In the ongoing battle between NYU and its Village neighbors, the community had generally been rolled by the powerful, politically connected university, which has built massive buildings throughout the largely low-rise neighborhood. Well, score one for the little guys, thanks in part to a big name.
The university will now be moving forward with alternative plans for an expansion on the two superblocks NYU controls between Houston and Bleecker streets. The university had initially intended to build a fourth tower, rising to 40 stories, on the site of its Silver Towers complex, which was designed by famed architect I.M. Pei. But Pei, according to a release from the university, was among the project’s many opponents. This led to the decision to build on a neighboring site that is not part of the apartment complex, which was landmarked in 2008, and thus would require an additional set of city approvals, from the Landmarks Preservation Commission, in order for anything to be built on the site.
It is an unusual arrangement, given that the commission typically only preserves buildings and not the surrounding landscapes. In so doing, the commissioners stressed the importance of Pei’s site planning as much as they celebrated the buildings themselves.
“From the beginning, we sought a design for the Silver Towers block that was most respectful of Mr. Pei’s vision. Some people disagreed with our proposed approach; others agreed. We believed that among those who agreed was Mr. Pei himself, who expressed no opposition to the concept of a tower on the landmarked site when we spoke with him directly in 2008,” NYU Senior Vice President Lynne Brown said in a release . “Mr. Pei has now had a change of heart. The clarity Mr. Pei has now provided -that the Morton Williams site is ‘preferable’ — is helpful to us in understanding how to proceed with our ULURP proposal.”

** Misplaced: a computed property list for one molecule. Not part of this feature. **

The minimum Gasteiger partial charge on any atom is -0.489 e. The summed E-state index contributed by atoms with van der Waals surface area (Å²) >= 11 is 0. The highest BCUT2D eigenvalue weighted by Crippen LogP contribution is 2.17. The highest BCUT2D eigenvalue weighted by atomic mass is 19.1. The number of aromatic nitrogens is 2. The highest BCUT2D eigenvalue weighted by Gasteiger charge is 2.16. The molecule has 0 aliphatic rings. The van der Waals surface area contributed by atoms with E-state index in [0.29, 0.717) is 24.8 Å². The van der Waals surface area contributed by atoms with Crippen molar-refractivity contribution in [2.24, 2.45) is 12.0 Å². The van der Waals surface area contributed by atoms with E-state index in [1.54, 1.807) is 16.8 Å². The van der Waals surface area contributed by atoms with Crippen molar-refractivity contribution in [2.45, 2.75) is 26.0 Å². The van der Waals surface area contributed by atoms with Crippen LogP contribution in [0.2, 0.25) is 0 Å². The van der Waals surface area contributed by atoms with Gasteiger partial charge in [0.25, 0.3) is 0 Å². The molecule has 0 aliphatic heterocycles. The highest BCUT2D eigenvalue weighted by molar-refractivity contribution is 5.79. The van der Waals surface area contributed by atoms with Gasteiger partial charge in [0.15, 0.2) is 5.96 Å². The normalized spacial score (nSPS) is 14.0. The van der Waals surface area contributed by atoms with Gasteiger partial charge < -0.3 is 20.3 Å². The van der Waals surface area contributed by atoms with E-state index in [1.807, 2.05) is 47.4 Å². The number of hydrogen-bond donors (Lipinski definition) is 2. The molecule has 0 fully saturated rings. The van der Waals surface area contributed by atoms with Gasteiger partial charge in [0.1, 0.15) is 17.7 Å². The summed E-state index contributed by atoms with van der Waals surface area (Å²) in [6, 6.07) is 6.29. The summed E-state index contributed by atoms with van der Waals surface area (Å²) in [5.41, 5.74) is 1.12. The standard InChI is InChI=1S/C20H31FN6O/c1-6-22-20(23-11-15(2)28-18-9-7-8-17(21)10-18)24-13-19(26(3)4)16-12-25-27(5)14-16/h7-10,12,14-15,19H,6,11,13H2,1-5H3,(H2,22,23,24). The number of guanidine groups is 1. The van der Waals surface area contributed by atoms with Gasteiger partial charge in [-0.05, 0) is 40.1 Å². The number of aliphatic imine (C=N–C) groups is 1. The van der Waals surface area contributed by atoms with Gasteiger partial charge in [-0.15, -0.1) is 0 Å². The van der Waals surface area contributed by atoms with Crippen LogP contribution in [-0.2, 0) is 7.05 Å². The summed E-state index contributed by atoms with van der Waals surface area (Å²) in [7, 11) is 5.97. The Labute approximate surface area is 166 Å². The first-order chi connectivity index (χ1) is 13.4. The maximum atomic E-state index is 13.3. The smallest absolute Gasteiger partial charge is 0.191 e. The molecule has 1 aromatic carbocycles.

Meanwhile, NYU’s critics are elated. Well, sort of. Andrerw Berman, the executive director of the Greenwich Village Society for Historic Preservation and a major university foe, had still urged the unversity to look elsewhere for its plans:
I am deeply gratified that in the face of overwhelming opposition, including from architect I.M. Pei, NYU has chosen to withdraw its plans for landmarks approval for a 400 ft. tall tower in the Silver Towers complex. However, NYU’s insistence on moving ahead with seeking public approvals for its alternative plans for a development on the adjacent non-landmarked supermarket site, as well as the remainder of its massive NYU 2031 expansion plan to add 2 million square feet of space around Washington Square Park, shows that the university still does not get it.
Indeed, the architecture firm Grimshaw, which is planning the project, made an elegant argument for building on the Pei site, as it would create a more open and symmetrical site. Now, it will be lopsided. But as Berman makes clear, that still does not address the issue of those 2 million square feet. While this may be the rare victory for the community, it is also a small one. It is not like there will be fewer college kids swarming the neighborhood. They will simply be swarming to a different hive.